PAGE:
The African continent is still predominantly rural, but it has some of the fastest-growing urban regions in the world. As a result, in Sub-Saharan Africa, 72 per cent of the population now live in informal settlements known as ‘peri-urban’ areas where populations, often from rural areas, settle.
African informal settlements have been badly affected by the coronavirus (COVID-19) pandemic due to the close proximity of residents, lack of formal infrastructure, poor healthcare provision, and fragile community economic resources.
Residents are facing high infection rates, food shortages, loss of income and families are missing out on access to digital services such as online e-learning for school children.
The pandemic is also putting a strain on local government organisations which often do not have the resources to develop suitable infrastructure or health care for these informal settlements. Central government responses are also varied – a situation that increases the perception of risk and reduces the likelihood of investment in relief efforts from philanthropic organisations.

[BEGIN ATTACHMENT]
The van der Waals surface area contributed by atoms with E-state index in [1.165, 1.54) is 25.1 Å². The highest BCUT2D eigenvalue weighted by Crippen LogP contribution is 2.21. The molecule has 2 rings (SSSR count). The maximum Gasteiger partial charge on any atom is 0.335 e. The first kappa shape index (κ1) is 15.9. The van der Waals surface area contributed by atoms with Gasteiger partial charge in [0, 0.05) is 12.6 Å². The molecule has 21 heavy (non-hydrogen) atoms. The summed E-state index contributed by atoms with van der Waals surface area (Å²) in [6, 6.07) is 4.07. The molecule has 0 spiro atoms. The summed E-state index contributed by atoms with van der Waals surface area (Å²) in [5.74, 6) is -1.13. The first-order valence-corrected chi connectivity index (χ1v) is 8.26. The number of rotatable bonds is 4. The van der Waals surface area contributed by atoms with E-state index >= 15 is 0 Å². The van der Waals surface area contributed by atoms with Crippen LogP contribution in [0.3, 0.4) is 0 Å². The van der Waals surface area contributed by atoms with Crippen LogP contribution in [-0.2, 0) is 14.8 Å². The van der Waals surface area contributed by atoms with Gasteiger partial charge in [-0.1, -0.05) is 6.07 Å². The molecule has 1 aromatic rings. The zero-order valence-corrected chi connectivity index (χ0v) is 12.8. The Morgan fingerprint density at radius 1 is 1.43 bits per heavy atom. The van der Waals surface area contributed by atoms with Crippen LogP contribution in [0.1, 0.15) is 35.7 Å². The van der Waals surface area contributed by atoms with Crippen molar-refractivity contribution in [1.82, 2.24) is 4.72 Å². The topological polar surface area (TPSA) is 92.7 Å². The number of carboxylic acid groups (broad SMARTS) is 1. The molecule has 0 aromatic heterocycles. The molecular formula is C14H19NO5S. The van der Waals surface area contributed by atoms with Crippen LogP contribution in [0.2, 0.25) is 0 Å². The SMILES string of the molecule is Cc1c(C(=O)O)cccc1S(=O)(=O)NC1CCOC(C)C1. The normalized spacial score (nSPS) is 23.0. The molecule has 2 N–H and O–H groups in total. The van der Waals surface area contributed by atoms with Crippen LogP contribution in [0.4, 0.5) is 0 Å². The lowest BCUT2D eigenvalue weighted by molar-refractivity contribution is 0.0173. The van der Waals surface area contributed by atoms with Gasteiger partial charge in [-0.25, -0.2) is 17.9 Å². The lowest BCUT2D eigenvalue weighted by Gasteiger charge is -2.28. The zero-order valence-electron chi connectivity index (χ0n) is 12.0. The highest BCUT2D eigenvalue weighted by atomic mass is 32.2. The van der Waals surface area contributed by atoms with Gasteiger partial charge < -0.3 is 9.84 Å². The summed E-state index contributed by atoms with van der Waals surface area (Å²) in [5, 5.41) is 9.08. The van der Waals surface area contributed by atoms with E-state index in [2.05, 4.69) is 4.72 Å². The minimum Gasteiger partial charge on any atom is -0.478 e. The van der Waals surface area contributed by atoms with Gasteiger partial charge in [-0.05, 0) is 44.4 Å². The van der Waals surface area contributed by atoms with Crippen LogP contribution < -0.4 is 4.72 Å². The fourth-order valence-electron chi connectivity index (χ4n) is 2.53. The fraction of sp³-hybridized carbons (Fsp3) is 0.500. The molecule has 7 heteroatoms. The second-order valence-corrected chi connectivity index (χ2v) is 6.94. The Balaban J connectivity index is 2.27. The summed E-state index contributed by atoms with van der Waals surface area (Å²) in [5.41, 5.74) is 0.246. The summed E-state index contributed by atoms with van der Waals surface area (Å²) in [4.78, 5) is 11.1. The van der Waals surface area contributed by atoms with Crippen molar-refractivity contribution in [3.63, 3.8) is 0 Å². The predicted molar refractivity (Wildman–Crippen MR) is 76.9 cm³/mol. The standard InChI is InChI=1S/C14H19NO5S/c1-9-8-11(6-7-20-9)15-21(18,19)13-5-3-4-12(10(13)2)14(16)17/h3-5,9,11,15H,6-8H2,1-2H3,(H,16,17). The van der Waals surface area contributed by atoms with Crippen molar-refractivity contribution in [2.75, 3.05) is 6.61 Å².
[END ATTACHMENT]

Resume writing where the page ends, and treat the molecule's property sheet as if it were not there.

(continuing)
Through the Peri-Urban Resilient Ecosystem (PURE) project, York researchers are helping residents, community-based organisations, shack dweller federations, and government bodies evaluate the current situation and improve their preparations for future disease outbreaks.
The team is currently helping to administer a survey of 4,500 households across Kenya, Tanzania, and Namibia to gather residents’ views on the way the coronavirus outbreak has been handled, their perception of risk, the impact the pandemic has had on their livelihoods and how they have tackled the virus at an individual level.
Dr Steve Cinderby, Principal Investigator for the PURE project, explains: “PURE’s work is giving immediate benefit on-the-ground in terms of providing better local information to help guide the COVID-19 response in the informal settlements.
“It provides us with an extraordinary opportunity to feed this learning into debates on how to build-back-better – helping build resilience to multiple future environmental threats – hopefully reducing their impact particularly on the vulnerable urban poor.”
After the survey has been completed in late July, the researchers will work with community-based organisations and government bodies to design suitable pandemic preparedness, response, and recovery plans.